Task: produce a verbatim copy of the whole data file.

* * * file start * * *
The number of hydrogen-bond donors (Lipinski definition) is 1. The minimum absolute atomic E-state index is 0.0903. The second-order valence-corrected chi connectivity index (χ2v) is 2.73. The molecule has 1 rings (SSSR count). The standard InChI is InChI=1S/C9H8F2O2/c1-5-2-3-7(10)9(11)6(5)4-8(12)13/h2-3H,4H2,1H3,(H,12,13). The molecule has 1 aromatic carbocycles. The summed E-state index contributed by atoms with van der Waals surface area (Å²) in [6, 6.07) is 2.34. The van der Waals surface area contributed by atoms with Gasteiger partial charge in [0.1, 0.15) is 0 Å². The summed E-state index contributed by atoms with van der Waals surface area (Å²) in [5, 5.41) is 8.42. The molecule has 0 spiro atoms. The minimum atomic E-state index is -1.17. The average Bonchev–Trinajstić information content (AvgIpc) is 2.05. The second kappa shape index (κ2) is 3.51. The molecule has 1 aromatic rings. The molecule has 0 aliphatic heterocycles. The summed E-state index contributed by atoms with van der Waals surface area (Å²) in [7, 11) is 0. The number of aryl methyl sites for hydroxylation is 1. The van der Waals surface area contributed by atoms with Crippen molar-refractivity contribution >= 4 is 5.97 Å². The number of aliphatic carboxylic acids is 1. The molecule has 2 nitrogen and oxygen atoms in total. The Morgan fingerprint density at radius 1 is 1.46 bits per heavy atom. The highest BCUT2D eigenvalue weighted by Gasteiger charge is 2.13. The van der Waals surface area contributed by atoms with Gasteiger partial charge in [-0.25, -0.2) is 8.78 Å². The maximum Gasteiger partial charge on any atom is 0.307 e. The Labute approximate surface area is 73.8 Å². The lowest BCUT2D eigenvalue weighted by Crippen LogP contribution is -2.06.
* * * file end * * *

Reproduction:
The number of hydrogen-bond donors (Lipinski definition) is 1. The minimum absolute atomic E-state index is 0.0903. The second-order valence-corrected chi connectivity index (χ2v) is 2.73. The molecule has 1 rings (SSSR count). The standard InChI is InChI=1S/C9H8F2O2/c1-5-2-3-7(10)9(11)6(5)4-8(12)13/h2-3H,4H2,1H3,(H,12,13). The molecule has 1 aromatic carbocycles. The summed E-state index contributed by atoms with van der Waals surface area (Å²) in [6, 6.07) is 2.34. The van der Waals surface area contributed by atoms with Gasteiger partial charge in [0.1, 0.15) is 0 Å². The summed E-state index contributed by atoms with van der Waals surface area (Å²) in [5, 5.41) is 8.42. The molecule has 0 spiro atoms. The minimum atomic E-state index is -1.17. The average Bonchev–Trinajstić information content (AvgIpc) is 2.05. The second kappa shape index (κ2) is 3.51. The molecule has 1 aromatic rings. The molecule has 0 aliphatic heterocycles. The summed E-state index contributed by atoms with van der Waals surface area (Å²) in [7, 11) is 0. The number of aryl methyl sites for hydroxylation is 1. The van der Waals surface area contributed by atoms with Crippen molar-refractivity contribution >= 4 is 5.97 Å². The number of aliphatic carboxylic acids is 1. The molecule has 2 nitrogen and oxygen atoms in total. The Morgan fingerprint density at radius 1 is 1.46 bits per heavy atom. The highest BCUT2D eigenvalue weighted by Gasteiger charge is 2.13. The van der Waals surface area contributed by atoms with Gasteiger partial charge in [-0.25, -0.2) is 8.78 Å². The maximum Gasteiger partial charge on any atom is 0.307 e. The Labute approximate surface area is 73.8 Å². The lowest BCUT2D eigenvalue weighted by Crippen LogP contribution is -2.06.